CES 2012: DIY, Custom-Fit Earbuds - InformationWeek
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CES 2012: DIY, Custom-Fit Earbuds

Sonomax lets users make their own custom-fit headphones. The process is fast and affordable, but the quality is debatable.

CES 2012: Elegant Gadgets Abound
CES 2012: Elegant Gadgets Abound
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I promised myself I wouldn't get tricked into looking at the latest earbuds at CES this year, but I accidentally stumbled across Sonomax, which makes Eers: custom fit, noise-cancelling headphones users make themselves. Custom fit headphones, like those from Etymotic, require an audiologist, time (weeks), and a bucket of cash. Eers require five minutes, and substantially less cash ($200 for the single-driver version, $300 for the one with tweeter and woofer).

The process, explained in the video embedded below, is fairly interesting. The actual headphones are delivered in a plastic fitting system (called Sonofit) packed with silicone, which gets mixed and pumped into a rubber cylinder that fits into your ear. The silicon never touches your ear, but you can feel it as it fills in the unique crevices of your ears. I sat through the process at CES: It's an odd, but not scary sensation that begins almost immediately, and while your ears start to fill up as the earbud membrane expands, sound is magically blocked away.

It is imperative to not move your jaw (so you can't talk--a particular challenge for me, but alas, I overcame it). The process only takes five minutes, and you can use the headphones right away.

[ Find out what to expect at CES. Read CES 2012 Preview: 16 Hot Gadgets. ]

I have two problems with Eers. The first is that the fitting system is big, bulky, and disposable. I wouldn't mind the "big" and "bulky" parts, but the system can be used only once. The plastic is recyclable, but that doesn't necessarily mean users will follow through on that. Making them re-useable could be useful if other friends or family members wanted to make custom-fit headphones as well (company CEO Nick Laperle said the company's industrial and military solutions are reloadable, so it's conceivable the consumer systems could be also). Concerns about health issues likely prevent the company from recycling the systems.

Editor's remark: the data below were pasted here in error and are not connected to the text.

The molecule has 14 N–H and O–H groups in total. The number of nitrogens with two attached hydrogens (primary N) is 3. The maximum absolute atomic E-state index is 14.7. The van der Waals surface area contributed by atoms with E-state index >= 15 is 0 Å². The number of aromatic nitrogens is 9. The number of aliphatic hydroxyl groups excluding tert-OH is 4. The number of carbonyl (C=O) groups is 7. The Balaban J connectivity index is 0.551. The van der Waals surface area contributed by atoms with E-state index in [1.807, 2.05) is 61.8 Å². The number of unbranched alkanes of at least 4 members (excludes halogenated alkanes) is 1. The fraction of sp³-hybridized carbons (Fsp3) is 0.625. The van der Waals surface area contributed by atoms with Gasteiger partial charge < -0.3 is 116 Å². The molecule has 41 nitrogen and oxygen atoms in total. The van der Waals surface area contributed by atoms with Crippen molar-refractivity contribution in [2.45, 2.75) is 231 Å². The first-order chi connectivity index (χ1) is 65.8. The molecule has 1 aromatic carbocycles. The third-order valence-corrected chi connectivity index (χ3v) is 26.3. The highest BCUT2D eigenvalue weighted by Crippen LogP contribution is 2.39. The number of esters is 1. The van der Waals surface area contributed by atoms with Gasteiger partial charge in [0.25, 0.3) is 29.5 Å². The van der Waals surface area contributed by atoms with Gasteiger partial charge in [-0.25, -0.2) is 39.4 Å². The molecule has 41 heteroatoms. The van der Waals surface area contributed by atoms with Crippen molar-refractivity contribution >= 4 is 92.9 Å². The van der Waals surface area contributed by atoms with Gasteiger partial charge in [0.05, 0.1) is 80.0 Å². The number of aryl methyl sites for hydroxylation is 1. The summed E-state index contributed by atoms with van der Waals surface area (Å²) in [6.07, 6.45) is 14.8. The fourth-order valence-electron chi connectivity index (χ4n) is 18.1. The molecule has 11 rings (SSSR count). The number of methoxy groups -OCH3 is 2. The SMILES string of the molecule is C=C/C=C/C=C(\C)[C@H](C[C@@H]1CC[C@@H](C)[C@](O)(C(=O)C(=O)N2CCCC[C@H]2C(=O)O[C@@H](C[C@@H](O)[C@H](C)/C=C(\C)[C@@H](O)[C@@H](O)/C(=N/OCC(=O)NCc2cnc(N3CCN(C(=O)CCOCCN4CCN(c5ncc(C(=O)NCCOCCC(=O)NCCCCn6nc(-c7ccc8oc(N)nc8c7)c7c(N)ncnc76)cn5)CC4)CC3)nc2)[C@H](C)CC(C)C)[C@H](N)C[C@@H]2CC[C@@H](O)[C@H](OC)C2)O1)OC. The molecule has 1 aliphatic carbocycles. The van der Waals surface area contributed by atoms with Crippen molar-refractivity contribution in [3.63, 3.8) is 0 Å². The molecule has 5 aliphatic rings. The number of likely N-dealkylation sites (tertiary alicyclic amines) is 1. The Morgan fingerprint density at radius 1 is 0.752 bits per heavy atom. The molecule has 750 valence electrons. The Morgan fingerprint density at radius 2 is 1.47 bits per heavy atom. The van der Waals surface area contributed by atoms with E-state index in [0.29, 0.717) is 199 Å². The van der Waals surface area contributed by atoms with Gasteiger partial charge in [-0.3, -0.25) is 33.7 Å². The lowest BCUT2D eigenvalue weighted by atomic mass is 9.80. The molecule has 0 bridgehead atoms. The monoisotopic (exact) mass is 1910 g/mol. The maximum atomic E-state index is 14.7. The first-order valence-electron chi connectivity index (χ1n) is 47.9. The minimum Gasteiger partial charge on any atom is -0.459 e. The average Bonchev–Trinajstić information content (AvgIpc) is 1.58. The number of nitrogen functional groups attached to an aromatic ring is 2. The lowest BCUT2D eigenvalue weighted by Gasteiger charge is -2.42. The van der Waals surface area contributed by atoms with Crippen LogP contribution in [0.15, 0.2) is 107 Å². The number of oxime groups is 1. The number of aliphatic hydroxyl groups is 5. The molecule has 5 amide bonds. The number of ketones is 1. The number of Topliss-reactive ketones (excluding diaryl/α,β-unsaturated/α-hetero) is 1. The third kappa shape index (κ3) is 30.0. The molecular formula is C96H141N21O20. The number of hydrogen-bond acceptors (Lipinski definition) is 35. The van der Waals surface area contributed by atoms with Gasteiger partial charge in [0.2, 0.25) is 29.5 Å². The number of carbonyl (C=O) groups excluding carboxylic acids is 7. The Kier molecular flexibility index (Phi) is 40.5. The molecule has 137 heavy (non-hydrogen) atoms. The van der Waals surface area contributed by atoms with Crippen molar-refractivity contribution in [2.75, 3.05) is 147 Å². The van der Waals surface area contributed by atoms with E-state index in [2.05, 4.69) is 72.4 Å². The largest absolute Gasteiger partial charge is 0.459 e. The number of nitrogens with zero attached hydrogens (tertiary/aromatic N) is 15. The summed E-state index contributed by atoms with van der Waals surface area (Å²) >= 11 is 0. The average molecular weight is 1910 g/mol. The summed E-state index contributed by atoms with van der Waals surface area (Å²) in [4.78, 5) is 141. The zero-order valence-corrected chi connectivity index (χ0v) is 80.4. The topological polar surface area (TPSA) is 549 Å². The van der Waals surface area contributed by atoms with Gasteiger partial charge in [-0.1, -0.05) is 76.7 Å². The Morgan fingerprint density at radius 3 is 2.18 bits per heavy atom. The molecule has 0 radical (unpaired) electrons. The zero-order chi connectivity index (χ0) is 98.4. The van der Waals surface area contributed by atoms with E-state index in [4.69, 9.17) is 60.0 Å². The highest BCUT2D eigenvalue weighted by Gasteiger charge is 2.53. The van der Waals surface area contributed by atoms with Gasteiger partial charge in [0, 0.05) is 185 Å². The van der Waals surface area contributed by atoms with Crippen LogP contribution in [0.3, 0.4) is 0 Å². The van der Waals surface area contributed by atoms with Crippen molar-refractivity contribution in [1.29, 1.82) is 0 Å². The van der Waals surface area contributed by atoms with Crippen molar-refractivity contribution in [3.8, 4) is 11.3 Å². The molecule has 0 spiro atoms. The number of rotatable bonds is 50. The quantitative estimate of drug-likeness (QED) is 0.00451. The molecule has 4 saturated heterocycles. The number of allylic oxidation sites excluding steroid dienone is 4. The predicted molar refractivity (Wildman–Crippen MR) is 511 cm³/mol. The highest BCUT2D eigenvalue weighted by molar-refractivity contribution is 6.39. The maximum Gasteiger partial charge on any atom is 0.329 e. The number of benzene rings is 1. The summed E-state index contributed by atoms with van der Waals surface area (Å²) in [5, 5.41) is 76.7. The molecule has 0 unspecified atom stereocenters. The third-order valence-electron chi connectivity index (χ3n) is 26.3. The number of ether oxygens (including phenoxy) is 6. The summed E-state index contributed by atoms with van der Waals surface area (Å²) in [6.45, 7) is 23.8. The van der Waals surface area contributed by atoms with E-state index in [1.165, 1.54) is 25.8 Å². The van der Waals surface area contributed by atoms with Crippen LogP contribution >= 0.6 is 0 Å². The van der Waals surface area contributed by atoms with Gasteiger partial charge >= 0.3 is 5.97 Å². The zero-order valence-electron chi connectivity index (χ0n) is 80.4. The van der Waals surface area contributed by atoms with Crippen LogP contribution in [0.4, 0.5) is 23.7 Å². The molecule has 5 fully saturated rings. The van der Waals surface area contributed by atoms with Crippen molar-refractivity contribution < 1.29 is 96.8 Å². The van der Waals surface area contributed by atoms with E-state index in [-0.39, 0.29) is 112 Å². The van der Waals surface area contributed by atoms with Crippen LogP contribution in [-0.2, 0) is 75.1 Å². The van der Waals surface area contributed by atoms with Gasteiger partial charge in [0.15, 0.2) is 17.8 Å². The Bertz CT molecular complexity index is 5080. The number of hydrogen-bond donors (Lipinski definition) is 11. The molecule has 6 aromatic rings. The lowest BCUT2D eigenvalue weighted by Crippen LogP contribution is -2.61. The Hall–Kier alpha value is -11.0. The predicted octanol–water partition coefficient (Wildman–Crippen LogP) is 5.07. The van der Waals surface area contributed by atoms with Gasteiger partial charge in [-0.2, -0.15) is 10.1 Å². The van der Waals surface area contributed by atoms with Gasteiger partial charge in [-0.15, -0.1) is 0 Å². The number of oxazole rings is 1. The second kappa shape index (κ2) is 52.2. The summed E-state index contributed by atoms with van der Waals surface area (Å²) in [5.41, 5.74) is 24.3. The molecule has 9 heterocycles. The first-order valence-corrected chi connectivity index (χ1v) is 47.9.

The second problem is the actual sound. I'm no audiophile, but I expected a little better. I've been listening to music through my custom-fit Eers for a couple of hours and the sound is a bit on the tinny side, although I witnessed some people at CES pledging otherwise. The fit, however, is snug and comfortable (much better than the standard iPhone earbuds for a workout, then), and so far it has done a great job of blocking external noise (to the annoyance of many of my colleagues). The flight home from CES will be a good test.

Note that Eers doesn't do some of the fancy active noise control that many noise-cancelling headsets perform -- it simply creates a physical seal against noise (a more passive form of noise control known as noise isolation).

Still, Sonomax was bombarded during a press event prior to the start of CES, demonstrating the appeal of inexpensive custom-fit headphones. The company got its start making technology for industrial markets, especially the mining community.

The Enterprise Connect conference program covers the full range of platforms, services, and applications that comprise modern communications and collaboration systems. It happens March 25-29 in Orlando, Fla. Find out more.

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